Welcome back to Two-Cent— The most actionable personal growth newsletter on the internet— Where it's my job to trench through the forests of personal development and uncover the tools that help you grow as a human.
Let's get into it
We spend 1/3rd of our lives asleep, might as well get it right.
The problem I have is falling asleep right away. AKA turning off the proverbial monkey mind and not laying in bed fidgeting for 4 hours straight.
Here's the prescription I'm writing myself.
"Insomnia is a gross feeder. It will nourish itself on any kind of thinking, including thinking about not thinking" — Clifton Fadiman, former chief editor, Simon & Schuster
Growing a personal brand is among the strongest assets you can build— right now LinkedIn is one of the best platforms to build one.
On day 2 of Linkedin Content making I got 20,000 views and counting on one of my posts.
To put it in perspective I have a modest ~1000 connections and only posted 5 times in the 4 years I've had a LinkedIn profile. I'm a pretty average LinkedIn Joe.
LinkedIn Advertising charges $7/1000 impressions (views). So that post got me $150 in free advertising value. Here's a clip of the post for reference.
After taking multiple Linkedin courses and polling people who are really good at it I came up with this strategy below (clipped from my Notion Dashboard):
Strategy you should steal:
Digital Billboards are tracking you. I read the article by Thomas Germain in Consumer Reports and was blown away.
Billboards are geo-tracking cell phones in the area, scraping their behavioral data into a database, then using that database to target the ads that are shown based on who's in relative proximity to the billboard.
Quotes from the article:
“As we stand here, there are devices behind that screen that are picking ID numbers from our cell phones... We know who is in Times Square at a given moment.”—Frank O'Brien, CEO of Five Tier Advertising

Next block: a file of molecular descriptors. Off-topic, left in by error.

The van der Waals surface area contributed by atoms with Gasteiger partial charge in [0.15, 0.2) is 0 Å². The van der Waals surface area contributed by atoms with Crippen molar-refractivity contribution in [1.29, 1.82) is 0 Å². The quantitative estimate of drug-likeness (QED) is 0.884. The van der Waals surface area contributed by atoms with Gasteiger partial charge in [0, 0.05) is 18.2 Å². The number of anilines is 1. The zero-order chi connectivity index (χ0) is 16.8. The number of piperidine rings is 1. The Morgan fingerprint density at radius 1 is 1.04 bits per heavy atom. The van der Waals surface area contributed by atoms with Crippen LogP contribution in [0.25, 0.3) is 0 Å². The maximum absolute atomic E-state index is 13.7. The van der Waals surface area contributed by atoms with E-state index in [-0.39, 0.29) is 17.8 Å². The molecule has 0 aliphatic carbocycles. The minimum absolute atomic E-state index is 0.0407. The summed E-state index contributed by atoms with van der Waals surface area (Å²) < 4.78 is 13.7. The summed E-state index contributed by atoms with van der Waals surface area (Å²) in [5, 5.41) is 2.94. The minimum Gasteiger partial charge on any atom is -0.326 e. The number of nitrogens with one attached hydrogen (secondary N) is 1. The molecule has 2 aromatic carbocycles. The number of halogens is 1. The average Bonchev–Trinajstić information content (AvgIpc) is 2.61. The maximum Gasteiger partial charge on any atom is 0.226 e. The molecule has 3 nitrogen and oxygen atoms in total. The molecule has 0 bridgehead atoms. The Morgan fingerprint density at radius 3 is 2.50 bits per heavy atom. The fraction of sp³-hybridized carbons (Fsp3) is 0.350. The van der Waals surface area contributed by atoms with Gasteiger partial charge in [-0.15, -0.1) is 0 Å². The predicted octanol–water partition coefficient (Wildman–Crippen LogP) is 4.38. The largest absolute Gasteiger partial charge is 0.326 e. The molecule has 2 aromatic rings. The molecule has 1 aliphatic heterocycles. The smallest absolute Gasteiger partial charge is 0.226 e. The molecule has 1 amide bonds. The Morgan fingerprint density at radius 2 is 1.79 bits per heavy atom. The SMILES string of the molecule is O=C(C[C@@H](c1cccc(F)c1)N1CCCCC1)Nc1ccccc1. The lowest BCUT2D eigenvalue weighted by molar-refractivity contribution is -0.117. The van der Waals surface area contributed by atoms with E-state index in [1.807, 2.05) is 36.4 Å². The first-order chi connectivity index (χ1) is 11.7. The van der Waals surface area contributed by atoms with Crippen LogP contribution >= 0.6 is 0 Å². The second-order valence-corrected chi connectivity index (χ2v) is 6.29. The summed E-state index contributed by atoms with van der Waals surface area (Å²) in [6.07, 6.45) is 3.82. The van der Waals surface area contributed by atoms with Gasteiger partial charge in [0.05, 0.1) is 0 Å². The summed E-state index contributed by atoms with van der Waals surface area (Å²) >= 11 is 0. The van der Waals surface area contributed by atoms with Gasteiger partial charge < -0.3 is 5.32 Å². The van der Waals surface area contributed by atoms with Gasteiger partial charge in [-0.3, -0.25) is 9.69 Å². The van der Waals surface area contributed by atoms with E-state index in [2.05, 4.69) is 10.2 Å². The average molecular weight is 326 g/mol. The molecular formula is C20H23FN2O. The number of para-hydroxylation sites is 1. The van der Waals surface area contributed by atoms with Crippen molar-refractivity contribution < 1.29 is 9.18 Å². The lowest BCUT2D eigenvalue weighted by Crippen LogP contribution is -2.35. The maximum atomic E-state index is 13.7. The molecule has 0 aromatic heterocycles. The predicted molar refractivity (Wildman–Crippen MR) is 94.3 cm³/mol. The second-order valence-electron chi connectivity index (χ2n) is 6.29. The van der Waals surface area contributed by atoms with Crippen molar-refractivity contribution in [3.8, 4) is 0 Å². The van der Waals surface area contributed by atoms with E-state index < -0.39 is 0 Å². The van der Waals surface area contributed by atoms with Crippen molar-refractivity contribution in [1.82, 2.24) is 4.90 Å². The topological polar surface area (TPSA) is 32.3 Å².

"When we go out into public, we are often surrounded by screens showing ads. They can be on the side of the road, at the gym, in store windows, in doctors’ offices, and in elevators. You might assume that the marketing messages are playing on a loop, but sometimes these ads are changing because people like you are nearby."—Thomas Germain, Journalist at Consumer Reports
All of this information is tagged to your unique identifiers on your phone (bluetooth addresses and Wifi MAC addresses).
Later, if a company wants to promote its new organic protein bar, it can target a 15 second advertisement to play on that billboard you always see on the way to the gym—along with other people who have also been tagged as health fanatics.
You really don't own your data.
How to block this from happening
Ultimately if you like using technology it will be difficult to opt out entirely.
At what point does data collecting and ad targeting become unethical? I'd love to hear your guys' thoughts.